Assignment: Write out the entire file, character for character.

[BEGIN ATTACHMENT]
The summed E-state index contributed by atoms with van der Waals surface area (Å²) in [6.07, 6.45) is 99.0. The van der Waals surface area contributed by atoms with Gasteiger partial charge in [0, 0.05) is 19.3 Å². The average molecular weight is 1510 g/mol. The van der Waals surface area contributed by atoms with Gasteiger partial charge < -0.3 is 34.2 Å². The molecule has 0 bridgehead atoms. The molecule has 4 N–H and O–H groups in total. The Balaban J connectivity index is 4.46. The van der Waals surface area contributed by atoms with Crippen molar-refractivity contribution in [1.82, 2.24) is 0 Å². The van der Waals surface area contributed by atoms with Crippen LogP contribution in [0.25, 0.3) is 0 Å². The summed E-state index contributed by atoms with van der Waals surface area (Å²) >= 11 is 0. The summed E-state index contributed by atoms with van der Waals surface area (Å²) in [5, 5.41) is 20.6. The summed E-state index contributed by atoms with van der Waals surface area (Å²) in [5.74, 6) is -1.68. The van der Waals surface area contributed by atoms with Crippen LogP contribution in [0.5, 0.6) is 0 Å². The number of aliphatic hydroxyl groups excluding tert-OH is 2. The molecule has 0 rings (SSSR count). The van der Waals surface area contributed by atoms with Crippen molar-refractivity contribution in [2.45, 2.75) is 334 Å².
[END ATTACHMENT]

The summed E-state index contributed by atoms with van der Waals surface area (Å²) in [6.07, 6.45) is 99.0. The van der Waals surface area contributed by atoms with Gasteiger partial charge in [0, 0.05) is 19.3 Å². The average molecular weight is 1510 g/mol. The van der Waals surface area contributed by atoms with Gasteiger partial charge < -0.3 is 34.2 Å². The molecule has 0 bridgehead atoms. The molecule has 4 N–H and O–H groups in total. The Balaban J connectivity index is 4.46. The van der Waals surface area contributed by atoms with Crippen molar-refractivity contribution in [1.82, 2.24) is 0 Å². The van der Waals surface area contributed by atoms with Crippen LogP contribution in [0.25, 0.3) is 0 Å². The summed E-state index contributed by atoms with van der Waals surface area (Å²) >= 11 is 0. The summed E-state index contributed by atoms with van der Waals surface area (Å²) in [5, 5.41) is 20.6. The summed E-state index contributed by atoms with van der Waals surface area (Å²) in [5.74, 6) is -1.68. The van der Waals surface area contributed by atoms with Crippen LogP contribution in [0.5, 0.6) is 0 Å². The number of aliphatic hydroxyl groups excluding tert-OH is 2. The molecule has 0 rings (SSSR count). The van der Waals surface area contributed by atoms with Crippen molar-refractivity contribution in [2.45, 2.75) is 334 Å².